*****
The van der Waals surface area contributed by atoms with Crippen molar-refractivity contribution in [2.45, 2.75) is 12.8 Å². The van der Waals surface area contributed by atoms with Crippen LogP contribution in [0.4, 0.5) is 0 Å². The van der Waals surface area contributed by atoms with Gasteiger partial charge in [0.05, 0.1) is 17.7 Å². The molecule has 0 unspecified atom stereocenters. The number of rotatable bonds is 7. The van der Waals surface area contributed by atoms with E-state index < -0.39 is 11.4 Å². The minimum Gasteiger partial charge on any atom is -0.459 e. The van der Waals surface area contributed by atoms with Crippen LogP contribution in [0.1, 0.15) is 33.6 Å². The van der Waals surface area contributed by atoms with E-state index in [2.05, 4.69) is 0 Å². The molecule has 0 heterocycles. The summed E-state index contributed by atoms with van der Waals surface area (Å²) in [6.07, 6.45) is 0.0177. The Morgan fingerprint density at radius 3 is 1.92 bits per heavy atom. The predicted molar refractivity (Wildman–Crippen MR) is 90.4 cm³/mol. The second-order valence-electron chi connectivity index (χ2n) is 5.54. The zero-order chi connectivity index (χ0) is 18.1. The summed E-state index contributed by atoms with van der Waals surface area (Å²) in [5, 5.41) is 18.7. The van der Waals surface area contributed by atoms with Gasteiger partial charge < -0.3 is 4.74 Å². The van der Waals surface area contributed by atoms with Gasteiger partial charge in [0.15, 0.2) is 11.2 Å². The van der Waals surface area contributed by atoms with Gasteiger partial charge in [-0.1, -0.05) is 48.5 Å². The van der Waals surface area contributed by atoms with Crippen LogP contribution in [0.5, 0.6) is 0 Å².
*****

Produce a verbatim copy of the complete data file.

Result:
The van der Waals surface area contributed by atoms with Crippen molar-refractivity contribution in [2.45, 2.75) is 12.8 Å². The van der Waals surface area contributed by atoms with Crippen LogP contribution in [0.4, 0.5) is 0 Å². The van der Waals surface area contributed by atoms with Gasteiger partial charge in [0.05, 0.1) is 17.7 Å². The molecule has 0 unspecified atom stereocenters. The number of rotatable bonds is 7. The van der Waals surface area contributed by atoms with E-state index < -0.39 is 11.4 Å². The minimum Gasteiger partial charge on any atom is -0.459 e. The van der Waals surface area contributed by atoms with Crippen LogP contribution in [0.1, 0.15) is 33.6 Å². The van der Waals surface area contributed by atoms with E-state index in [2.05, 4.69) is 0 Å². The molecule has 0 heterocycles. The summed E-state index contributed by atoms with van der Waals surface area (Å²) in [6.07, 6.45) is 0.0177. The Morgan fingerprint density at radius 3 is 1.92 bits per heavy atom. The predicted molar refractivity (Wildman–Crippen MR) is 90.4 cm³/mol. The second-order valence-electron chi connectivity index (χ2n) is 5.54. The zero-order chi connectivity index (χ0) is 18.1. The summed E-state index contributed by atoms with van der Waals surface area (Å²) in [5, 5.41) is 18.7. The van der Waals surface area contributed by atoms with Gasteiger partial charge < -0.3 is 4.74 Å². The van der Waals surface area contributed by atoms with Gasteiger partial charge in [0.15, 0.2) is 11.2 Å². The van der Waals surface area contributed by atoms with Gasteiger partial charge in [-0.1, -0.05) is 48.5 Å². The van der Waals surface area contributed by atoms with Crippen LogP contribution in [0.5, 0.6) is 0 Å².